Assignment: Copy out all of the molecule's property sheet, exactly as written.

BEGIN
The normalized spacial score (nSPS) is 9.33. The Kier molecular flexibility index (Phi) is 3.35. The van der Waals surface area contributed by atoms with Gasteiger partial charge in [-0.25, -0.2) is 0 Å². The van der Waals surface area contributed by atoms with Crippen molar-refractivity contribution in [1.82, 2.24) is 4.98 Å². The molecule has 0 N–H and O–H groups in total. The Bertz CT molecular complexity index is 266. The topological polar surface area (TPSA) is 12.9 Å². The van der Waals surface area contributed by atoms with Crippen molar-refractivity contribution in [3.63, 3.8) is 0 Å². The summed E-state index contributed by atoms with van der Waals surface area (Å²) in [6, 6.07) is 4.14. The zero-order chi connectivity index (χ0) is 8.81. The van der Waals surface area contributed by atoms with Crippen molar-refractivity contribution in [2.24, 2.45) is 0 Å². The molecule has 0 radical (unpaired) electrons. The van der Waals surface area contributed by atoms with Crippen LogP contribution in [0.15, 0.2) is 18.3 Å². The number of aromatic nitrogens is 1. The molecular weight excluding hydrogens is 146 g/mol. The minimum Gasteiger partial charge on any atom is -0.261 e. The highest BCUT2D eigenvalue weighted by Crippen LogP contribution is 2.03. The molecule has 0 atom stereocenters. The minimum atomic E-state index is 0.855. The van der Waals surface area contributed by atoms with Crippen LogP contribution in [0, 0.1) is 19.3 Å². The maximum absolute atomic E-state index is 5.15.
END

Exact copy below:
The normalized spacial score (nSPS) is 9.33. The Kier molecular flexibility index (Phi) is 3.35. The van der Waals surface area contributed by atoms with Gasteiger partial charge in [-0.25, -0.2) is 0 Å². The van der Waals surface area contributed by atoms with Crippen molar-refractivity contribution in [1.82, 2.24) is 4.98 Å². The molecule has 0 N–H and O–H groups in total. The Bertz CT molecular complexity index is 266. The topological polar surface area (TPSA) is 12.9 Å². The van der Waals surface area contributed by atoms with Crippen molar-refractivity contribution in [3.63, 3.8) is 0 Å². The summed E-state index contributed by atoms with van der Waals surface area (Å²) in [6, 6.07) is 4.14. The zero-order chi connectivity index (χ0) is 8.81. The van der Waals surface area contributed by atoms with Crippen molar-refractivity contribution in [2.24, 2.45) is 0 Å². The molecule has 0 radical (unpaired) electrons. The van der Waals surface area contributed by atoms with Crippen LogP contribution in [0.15, 0.2) is 18.3 Å². The number of aromatic nitrogens is 1. The molecular weight excluding hydrogens is 146 g/mol. The minimum Gasteiger partial charge on any atom is -0.261 e. The highest BCUT2D eigenvalue weighted by Crippen LogP contribution is 2.03. The molecule has 0 atom stereocenters. The minimum atomic E-state index is 0.855. The van der Waals surface area contributed by atoms with Crippen LogP contribution in [0, 0.1) is 19.3 Å². The maximum absolute atomic E-state index is 5.15.